Right up until the final hours, Indian negotiator Jayanthi Natarajan struggled to keep the concept of ‘equity’ in the future of the climate talks. “Why,” she demanded, “should India agree upfront to join a protocol when the content of that protocol is not yet known? We are not talking about changing lifestyles, but about the livelihoods of millions of poor farmers.” But following a closed huddle between India, the EU and the US, India stood down and the concept of ‘equity’ was removed from the text. Not long after, negotiators finally accepted a weak ‘Durban Platform’ to lay out the basis for future discussions, making the struggle for climate justice a much harder task.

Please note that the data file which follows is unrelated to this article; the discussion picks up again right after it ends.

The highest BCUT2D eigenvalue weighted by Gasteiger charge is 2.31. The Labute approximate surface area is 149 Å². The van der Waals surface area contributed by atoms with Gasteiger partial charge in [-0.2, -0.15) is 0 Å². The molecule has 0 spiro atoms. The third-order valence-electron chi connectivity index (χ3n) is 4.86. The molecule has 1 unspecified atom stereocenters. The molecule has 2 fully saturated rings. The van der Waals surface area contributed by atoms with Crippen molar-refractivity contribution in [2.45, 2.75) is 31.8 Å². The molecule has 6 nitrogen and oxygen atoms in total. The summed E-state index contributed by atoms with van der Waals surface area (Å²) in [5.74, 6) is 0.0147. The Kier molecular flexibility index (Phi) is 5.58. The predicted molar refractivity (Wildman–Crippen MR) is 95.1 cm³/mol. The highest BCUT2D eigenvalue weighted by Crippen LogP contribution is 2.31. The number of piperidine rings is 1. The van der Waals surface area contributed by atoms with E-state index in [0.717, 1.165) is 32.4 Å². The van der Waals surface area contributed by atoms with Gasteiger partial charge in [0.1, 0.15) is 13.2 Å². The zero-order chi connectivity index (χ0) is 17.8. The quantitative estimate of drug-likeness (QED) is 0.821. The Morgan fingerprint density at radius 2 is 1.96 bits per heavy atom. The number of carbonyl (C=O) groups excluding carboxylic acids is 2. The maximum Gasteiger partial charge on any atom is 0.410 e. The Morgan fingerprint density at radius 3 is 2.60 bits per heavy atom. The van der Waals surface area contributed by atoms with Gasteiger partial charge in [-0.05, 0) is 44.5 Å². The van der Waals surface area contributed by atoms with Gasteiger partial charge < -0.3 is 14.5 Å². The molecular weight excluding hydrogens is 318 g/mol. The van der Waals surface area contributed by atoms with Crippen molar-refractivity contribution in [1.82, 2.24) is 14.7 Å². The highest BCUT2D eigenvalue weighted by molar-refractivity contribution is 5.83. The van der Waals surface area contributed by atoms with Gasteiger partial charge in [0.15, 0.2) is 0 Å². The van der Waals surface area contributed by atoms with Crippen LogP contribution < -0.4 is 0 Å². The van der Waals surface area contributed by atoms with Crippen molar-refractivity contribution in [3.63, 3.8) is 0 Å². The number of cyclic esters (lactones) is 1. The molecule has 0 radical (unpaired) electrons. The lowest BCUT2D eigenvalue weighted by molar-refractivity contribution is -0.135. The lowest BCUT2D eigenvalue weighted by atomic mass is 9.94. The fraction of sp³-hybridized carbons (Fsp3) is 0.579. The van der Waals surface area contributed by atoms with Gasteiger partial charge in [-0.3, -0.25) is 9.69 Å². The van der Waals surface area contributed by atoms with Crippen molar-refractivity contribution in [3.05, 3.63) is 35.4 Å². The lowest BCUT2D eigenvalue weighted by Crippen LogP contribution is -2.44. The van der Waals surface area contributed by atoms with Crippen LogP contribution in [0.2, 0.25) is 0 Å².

So, what does the ‘Durban Platform’ mean in real terms? Essentially, it is a decision to set up a new round of talks in order to reach an agreement not due to come into force until 2020. In essence, this will now supersede the outcome painstakingly laid out at the Bali talks four years ago, the Bali Roadmap, a roadmap on which rich countries lost their way and shamelessly failed to follow through what they had agreed. In the past four years, following a global financial crisis, rich countries have become much less prepared to do what was necessary to tackle climate change or provide the necessary funds. In short, the Durban Platform renders this decade, perhaps the most critical for stopping runaway climate change, as the decade of inaction on emissions cuts.